In Chicago, neighborhoods on the northside hold intricate and valuable stories about the city’s history. Since its inception, Chicago has grown to incorporate more areas, with newer communities becoming vibrant epicenters of culture, entertainment, and commerce. Though Lakeview was incorporated into the city 50 years after its establishment, its borders are rich with history and astounding midwestern architecture.
Chicago was officially formed in 1837 as a political move to capitalize on the United States expanding Western front. Surrounding the city’s center were primarily rural areas and truck farms, one known as Lakeview. In 1887, the town of Lakeview decided to incorporate with the city, worried that it couldn’t survive financially as an independent entity. Since then, Lakeview has become a thriving neighborhood on Chicago’s north side.
Lakeview quickly grew as a place for financial opportunity and commerce. Factories were erected on Diversey Avenue and lined the busy parkway up to the lake. Train tracks constructed for these past factories can still be seen in the neighborhood streets.
Over the years, Lakeview transformed from a homogenous Swedish and German immigrant area to a multicultural one. Americans moving from the South flocked to the neighborhood in the 1970s, as well as families from Southeast and East Asia.
It was during this time, too, that Lakeview and Wrigleyville grew popular with the LGBTQ+ community. Both Belmont Harbor and Boystown emerged as subcommunities in the neighborhood, known for their gay bars and cruising areas. Lakeview held the first pride in the city, only hosting 150 marchers in 1970. By 1980, thousands of allies, neighbors, and LGBTQ+ people had collected on Broadway Avenue to fight for gay rights. The pride parade still follows the same path in the Lakeview neighborhood, a tribute to the pride celebrations of the past.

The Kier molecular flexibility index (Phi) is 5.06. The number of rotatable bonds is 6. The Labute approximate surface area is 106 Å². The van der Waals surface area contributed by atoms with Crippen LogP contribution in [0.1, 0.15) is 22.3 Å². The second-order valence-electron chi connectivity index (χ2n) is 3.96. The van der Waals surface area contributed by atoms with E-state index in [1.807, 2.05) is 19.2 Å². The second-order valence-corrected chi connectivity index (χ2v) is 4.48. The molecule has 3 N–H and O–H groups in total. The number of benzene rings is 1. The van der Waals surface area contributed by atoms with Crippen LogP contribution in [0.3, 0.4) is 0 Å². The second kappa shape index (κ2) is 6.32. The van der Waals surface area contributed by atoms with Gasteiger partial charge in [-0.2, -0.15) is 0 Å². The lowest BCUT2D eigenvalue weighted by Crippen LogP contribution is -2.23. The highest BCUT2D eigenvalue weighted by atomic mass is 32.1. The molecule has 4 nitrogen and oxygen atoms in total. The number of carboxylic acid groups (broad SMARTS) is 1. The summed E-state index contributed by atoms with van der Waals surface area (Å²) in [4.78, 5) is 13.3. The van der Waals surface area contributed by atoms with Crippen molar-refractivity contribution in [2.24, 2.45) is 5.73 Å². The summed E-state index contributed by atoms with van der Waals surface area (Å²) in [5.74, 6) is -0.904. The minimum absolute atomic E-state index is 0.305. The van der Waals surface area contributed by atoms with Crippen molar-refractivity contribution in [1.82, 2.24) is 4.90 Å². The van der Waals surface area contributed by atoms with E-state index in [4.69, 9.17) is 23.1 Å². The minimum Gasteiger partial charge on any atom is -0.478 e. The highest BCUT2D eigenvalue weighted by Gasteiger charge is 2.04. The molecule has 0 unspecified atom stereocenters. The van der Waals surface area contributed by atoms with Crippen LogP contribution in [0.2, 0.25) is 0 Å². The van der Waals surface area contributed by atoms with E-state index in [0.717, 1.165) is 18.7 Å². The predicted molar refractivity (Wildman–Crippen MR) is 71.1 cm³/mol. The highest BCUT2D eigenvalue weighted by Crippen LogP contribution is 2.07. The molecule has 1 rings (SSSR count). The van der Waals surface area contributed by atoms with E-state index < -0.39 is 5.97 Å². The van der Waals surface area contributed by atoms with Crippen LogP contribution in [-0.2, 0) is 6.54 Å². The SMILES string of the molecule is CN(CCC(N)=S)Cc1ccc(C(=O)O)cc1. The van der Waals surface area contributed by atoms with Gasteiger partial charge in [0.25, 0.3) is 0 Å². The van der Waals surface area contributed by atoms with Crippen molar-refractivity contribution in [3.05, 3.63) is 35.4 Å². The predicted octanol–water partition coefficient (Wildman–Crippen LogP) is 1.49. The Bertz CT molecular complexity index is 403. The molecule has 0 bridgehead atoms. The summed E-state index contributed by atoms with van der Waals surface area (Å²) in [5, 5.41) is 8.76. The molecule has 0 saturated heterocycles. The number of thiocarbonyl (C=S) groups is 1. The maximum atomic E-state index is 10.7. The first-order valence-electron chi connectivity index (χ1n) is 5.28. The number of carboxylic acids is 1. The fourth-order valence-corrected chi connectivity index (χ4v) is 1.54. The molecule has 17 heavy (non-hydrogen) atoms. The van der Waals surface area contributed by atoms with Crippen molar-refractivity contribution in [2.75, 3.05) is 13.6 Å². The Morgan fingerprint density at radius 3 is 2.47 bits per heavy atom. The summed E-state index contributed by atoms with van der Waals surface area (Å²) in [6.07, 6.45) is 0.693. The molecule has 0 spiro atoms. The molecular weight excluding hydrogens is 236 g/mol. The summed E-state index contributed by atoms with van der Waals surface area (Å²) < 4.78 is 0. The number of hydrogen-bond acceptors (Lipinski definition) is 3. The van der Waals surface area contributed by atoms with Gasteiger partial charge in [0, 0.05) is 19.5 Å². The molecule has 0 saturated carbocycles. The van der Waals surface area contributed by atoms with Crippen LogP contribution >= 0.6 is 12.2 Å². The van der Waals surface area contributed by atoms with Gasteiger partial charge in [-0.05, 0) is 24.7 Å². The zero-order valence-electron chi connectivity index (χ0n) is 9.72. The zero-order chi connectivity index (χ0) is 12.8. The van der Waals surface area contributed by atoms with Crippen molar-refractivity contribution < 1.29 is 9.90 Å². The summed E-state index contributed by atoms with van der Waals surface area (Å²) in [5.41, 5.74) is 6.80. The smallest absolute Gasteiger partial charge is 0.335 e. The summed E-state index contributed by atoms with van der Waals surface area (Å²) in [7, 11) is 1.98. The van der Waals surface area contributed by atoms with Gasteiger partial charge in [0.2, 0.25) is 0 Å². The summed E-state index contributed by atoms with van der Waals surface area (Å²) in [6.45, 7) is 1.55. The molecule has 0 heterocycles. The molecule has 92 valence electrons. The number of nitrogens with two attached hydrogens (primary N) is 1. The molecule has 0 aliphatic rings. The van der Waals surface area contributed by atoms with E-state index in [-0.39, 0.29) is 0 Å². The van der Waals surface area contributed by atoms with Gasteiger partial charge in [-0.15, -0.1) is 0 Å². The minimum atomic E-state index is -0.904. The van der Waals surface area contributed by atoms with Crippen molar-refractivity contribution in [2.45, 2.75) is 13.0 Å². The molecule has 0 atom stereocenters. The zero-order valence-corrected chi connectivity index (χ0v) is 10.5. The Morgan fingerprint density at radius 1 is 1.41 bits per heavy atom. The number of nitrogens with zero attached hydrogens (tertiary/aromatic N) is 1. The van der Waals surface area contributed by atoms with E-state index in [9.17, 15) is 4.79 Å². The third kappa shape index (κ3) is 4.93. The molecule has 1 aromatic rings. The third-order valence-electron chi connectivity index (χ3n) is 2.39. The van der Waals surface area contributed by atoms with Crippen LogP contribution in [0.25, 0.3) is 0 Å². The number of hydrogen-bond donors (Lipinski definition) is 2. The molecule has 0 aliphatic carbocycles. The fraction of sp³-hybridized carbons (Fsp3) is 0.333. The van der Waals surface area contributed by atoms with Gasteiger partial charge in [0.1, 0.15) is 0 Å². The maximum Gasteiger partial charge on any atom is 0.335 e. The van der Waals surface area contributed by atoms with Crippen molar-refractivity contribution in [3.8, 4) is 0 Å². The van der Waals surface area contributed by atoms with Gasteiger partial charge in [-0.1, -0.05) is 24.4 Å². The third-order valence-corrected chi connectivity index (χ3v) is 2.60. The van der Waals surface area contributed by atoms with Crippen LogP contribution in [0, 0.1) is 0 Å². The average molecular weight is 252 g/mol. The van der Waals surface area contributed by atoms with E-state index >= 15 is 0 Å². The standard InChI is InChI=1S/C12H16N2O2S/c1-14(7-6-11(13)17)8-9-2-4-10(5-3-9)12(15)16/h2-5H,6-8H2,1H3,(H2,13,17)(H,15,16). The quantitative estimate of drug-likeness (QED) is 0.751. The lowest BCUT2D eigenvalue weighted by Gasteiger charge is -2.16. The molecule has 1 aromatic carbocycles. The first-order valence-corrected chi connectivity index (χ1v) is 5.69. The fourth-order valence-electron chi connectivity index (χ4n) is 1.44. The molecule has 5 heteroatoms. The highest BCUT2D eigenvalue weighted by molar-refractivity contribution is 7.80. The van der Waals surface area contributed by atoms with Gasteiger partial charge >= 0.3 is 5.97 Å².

As the neighborhood’s names changed, gentrification and upscale housing followed. Though prices have increased in the area, many of Lakeview’s revered restaurants, venues, and clubs still remain.
Some of the northside’s most famous buildings reside in these two neighborhoods. Wrigley Field is one of the most recognized structures on the northside, but other entertainment centers, venues, and federal structures have just as substantial of a history.
The Music Box on Southport Avenue has been showing independent and foreign films since 1929. With over 700 seats in the building, it’s still the largest-scale independent theater in the entire city. The architecture is undeniably noticeable for its vintage quality but also for its Italian and Spanish influence on its edifice. The loggia, or covered exterior on the upper level of the building, has a faux marble lining, purposefully reminiscent of an Italian courtyard. The Music Box stands out prominently from the neighboring brownstones that line Chicago’s city blocks.
Schubas, a popular venue off Belmont Avenue, was once a tied house for the Milwaukee beer company Schlitz. The Schlitz sign still hangs on the building’s exterior, showcasing its longstanding history in the Lakeview neighborhood. When the tied house was bought in 1988, most of its original interior was salvaged and maintained. The mahogany bar at the venue’s entrance and the green patterned tin ceiling are emblems of the Schlitz factory’s past.
Though many architectural styles can be found in Lakeview and Wrigleyville, a dominating construction approach from the late 1800s is undeniably ubiquitous. The Classical Revival style is noticeable in many of the neighborhood’s banks and police stations, including the 42nd Precinct Police Station and the Belmont-Sheffield Trust and Savings Bank Building. This architectural variety is categorized by its use of pillars, pedimented windows with curved and pointed structures, and column-supported porticos. Walking up Clark or Southport will allow easy spotting of this technique in Lakeview’s theaters, banks, and bars.